Arguably the best mode featured in any sports game, the Jordan Challenges takes you down memory lane, revisiting all the major moments that defined Michael Jordan’s career. From his time with the University of North Carolina to winning six titles with the Chicago Bulls, these fifteen moments will confirm when His Airness is the greatest basketball player ever. Not only will you experience how amazing Jordan was, but you can also earn rewards that can be redeemed in MyCareer and MyTeam. Each moment will have a set of three conditions for you to meet to earn stars for a total of 45 stars.
Of the 15 challenges, there is only one where you won’t play the entire game. With each game having quarters of six minutes, it could take upwards of seven hours to fully complete all the Jordan Challenges. The game has a historic filter that will make the graphics look older like the game was being played back in the ’80s and ’90s; if you find the filter to be too distracting, you can disable it in the menu.
At first glance, NBA 2K23 appears to be more of the same, but the gameplay adjustments made by Visual Concepts are more than enough for this year’s game to be accepted with open arms. The changes in the shot mechanics and making it more difficult to create godly players in MyCareer might make some players upset but will be beneficial for the game in the long run. MyTeam is still a fun team-building mode, and with the removal of contract cards, should be a more viable option as opposed to a normal Franchise. The player ratings will be a hot topic, as I’m not sure how we can rate the Los Angeles Lakers among the top teams when their third-best player is a 78 overall, but that’s an issue that might never be solved. Ultimately, NBA 2K23 isn’t simply a carbon copy of previous iterations and should be viewed as a step in the right direction for 2K’s continued evolution.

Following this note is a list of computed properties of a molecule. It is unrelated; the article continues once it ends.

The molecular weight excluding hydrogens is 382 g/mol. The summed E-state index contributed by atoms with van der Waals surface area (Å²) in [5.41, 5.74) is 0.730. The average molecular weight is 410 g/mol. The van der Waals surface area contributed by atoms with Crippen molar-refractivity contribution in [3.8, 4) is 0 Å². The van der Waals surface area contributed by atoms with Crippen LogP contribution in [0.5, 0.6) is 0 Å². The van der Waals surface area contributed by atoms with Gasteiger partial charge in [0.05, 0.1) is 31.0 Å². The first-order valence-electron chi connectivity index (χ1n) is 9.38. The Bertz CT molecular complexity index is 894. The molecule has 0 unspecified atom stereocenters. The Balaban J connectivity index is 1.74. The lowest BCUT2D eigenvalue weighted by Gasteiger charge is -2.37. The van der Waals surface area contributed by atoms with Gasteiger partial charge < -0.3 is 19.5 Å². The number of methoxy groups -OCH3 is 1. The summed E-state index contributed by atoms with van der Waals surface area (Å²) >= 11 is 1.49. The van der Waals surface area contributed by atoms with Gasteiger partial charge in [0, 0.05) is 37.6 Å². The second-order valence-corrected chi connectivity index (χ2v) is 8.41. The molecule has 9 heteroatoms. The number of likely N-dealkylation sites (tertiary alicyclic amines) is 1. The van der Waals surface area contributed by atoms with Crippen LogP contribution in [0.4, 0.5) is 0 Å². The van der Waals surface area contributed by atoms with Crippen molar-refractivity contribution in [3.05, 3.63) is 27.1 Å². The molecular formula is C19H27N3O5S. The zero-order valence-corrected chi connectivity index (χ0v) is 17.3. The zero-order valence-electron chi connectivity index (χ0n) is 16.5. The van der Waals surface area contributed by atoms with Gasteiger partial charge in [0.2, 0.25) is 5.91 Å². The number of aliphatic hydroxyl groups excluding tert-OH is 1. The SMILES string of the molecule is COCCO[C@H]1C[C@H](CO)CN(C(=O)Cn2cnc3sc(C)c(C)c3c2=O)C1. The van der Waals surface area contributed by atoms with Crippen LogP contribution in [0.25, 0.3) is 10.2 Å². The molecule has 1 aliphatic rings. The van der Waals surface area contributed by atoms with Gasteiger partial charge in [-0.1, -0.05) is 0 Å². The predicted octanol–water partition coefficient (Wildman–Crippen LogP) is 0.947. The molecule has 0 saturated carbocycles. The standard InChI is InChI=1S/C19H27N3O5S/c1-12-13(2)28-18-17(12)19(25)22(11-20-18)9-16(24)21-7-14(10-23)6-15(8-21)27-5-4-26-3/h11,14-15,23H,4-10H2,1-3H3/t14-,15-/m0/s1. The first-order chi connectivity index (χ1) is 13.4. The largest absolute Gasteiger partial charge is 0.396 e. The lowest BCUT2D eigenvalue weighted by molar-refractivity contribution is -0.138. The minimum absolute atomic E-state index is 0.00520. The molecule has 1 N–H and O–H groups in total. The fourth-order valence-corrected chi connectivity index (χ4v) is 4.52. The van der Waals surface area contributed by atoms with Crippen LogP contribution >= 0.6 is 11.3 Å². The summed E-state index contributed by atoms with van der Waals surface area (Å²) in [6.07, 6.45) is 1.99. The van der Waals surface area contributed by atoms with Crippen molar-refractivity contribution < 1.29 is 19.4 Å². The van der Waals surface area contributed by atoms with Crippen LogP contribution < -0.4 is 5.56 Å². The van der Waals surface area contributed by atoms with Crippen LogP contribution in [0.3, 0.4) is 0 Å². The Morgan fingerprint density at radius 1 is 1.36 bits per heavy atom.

Final Score: 7.5/10
- Experience key moments in Michael Jordan’s career
- Changes in shot mechanics
- More difficult to create godly MyCareer player
- Cringe MyCareer storyline
- Some player ratings are headscratchers
NBA 2K23 Review code was provided by the publisher. Version tested using the PS5 version. You can read MP1st’s review and scoring policy right here.